The reactor building at the Bushehr nuclear power plant in southern Iran. Though political narratives come and go, the geopolitical forces that led to the nuclear deal's inception are here to stay, pushing the United States and Iran closer and closer to rapprochement.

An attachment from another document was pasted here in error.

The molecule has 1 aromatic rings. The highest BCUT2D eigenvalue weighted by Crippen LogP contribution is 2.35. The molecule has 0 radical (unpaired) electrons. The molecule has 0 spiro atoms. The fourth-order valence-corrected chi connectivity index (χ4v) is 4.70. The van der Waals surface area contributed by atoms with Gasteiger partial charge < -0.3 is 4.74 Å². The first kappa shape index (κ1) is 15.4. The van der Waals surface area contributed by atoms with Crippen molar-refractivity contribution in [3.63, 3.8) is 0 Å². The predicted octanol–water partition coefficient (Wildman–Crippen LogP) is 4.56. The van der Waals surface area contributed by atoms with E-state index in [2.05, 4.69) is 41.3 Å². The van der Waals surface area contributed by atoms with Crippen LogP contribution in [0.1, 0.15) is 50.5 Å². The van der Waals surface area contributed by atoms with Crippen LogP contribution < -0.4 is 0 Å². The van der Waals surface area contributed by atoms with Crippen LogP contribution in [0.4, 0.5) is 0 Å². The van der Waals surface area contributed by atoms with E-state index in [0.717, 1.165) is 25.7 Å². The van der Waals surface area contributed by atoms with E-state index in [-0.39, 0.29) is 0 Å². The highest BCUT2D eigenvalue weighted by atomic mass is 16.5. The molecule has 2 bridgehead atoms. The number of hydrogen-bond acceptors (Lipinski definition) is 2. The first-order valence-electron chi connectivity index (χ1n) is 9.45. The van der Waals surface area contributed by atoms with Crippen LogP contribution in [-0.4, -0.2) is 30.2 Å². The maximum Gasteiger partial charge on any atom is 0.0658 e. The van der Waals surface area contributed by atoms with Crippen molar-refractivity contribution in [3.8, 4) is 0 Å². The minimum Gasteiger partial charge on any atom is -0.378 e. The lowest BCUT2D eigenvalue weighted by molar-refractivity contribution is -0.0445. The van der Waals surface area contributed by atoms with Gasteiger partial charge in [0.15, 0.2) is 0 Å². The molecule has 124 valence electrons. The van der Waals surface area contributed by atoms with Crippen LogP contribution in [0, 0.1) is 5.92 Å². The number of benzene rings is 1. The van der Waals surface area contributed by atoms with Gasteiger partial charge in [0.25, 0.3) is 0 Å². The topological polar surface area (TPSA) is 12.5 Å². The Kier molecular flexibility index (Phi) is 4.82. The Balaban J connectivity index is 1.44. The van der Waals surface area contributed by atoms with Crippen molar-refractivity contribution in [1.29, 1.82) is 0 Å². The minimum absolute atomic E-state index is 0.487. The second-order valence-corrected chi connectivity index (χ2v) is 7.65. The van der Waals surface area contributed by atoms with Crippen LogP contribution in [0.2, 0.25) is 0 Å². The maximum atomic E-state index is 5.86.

Deep ideological differences and mutual mistrust have marred the relationship between the United States and Iran since the Islamic Republic replaced the nation's monarchy nearly four decades ago. But time has done little to heal the wounds that each country has inflicted on the other. Their enduring enmity will be on full display this week as U.S. President Donald Trump prepares to "decertify" the deal Iran has struck with global powers on its nuclear program by arguing that the agreement isn't in the best interest of U.S. national security. Though Washington will likely keep sanctions relief for Tehran in place for now, Trump's speech will trigger a 60-day review period in which Congress will have the power to impose them once again. Despite this apparent setback for the Joint Comprehensive Plan of Action (JCPOA), the prospect of the longtime adversaries setting aside their grievances hasn't entirely dimmed. Because while political narratives...
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